I wanted to give Haskell a try, and I started with a simple exercise I found here.
isPrime :: Integer -> Bool, which determines whether a given integer is prime.
primes :: [Integer], the list of all primes.
isPrimeso that it only tests divisibility by prime factors.
My answer to Q1
isPrime :: Integer -> Bool isPrime v = let maxDiv = floor(sqrt (fromIntegral v)) in all (\x -> (v `rem` x) /= 0) [2..maxDiv]
This one was easy, except for the explicit numeric types conversions I had a hard time to get right.
My answer to Q2
primes = filter isPrime [0..]
This one was easy, too.
My answer to Q3
It took me several hours to answer this one. I quickly understood that
isPrime could leverage the values already computed in the array
primes. So, my first attempt was :
isPrime :: Integer -> Bool isPrime v | v < 2 = False | otherwise = all (\x -> (v `rem` x) /= 0) (takeWhile (<v) primes)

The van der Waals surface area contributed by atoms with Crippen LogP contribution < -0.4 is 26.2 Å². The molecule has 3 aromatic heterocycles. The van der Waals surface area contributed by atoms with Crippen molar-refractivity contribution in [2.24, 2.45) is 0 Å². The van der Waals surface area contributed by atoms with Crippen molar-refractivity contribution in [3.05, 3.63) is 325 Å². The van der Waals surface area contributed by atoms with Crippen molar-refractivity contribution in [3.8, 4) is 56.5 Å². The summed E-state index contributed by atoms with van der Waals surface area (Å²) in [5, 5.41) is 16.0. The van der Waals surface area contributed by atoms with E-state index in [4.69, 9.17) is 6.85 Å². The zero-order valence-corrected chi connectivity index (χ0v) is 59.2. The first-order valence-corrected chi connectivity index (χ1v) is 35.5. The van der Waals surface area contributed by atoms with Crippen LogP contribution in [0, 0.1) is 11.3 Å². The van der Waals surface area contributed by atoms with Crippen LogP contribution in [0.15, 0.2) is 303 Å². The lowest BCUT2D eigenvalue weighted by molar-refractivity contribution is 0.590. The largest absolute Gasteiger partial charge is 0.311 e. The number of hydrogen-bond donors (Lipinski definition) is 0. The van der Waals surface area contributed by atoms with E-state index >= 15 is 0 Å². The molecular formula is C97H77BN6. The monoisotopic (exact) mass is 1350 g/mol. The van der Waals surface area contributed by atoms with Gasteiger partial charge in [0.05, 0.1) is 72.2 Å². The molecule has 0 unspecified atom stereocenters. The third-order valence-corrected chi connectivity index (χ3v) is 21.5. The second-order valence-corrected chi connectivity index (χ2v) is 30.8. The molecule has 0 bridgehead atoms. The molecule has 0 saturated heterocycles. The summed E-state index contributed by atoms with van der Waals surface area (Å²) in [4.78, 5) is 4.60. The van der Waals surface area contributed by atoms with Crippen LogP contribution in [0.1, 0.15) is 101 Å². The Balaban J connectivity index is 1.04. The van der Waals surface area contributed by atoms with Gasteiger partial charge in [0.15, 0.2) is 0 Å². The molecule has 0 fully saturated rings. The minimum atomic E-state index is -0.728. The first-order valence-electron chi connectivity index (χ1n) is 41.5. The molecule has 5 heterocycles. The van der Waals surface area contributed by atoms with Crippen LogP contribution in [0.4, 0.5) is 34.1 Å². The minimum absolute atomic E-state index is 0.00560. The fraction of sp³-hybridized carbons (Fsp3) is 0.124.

isPrime works fine for v=0 and v=1, but hangs forever for v>1. Ok, I get it : the mutual recursion creates an infinite loop, due to
takeWhile trying to access a
primes element which is not yet computed.
One thing I don't understand though, is why
primes !! 0 and
primes !! 1 hang forever, too.
I tried many approaches for replacing this
(takeWhile (<v) primes) by an expression that would stop before reaching a not-yet-computed value. I came to this solution :
isPrime :: Integer -> Bool isPrime v | v < 2 = False | v == 2 = True | otherwise = all (\x -> (v `rem` x) /= 0) (takeWhile' (\t -> t*t<=v) primes) takeWhile' :: (a -> Bool) -> [a] -> [a] takeWhile' p (x:xs) = if p x then x : takeWhile' p xs else [x]
This solution works. But I had to define a
takeWhile' that works just like
takeWhile, but also includes the first non-matching element.
Here are my questions to you :
QA : why do
primes !! 0 and
primes !! 1 hangs in my first attempt ?
QB : is there a magical
takeWhileOnlyForAlreadyComputedElements function ? Or a construct that would prevent the infinite loop of this mutual recursion ?
QC : does
takeWhile' already exist in the stdlib ? Or maybe the same effect can be achieved in a simpler way ?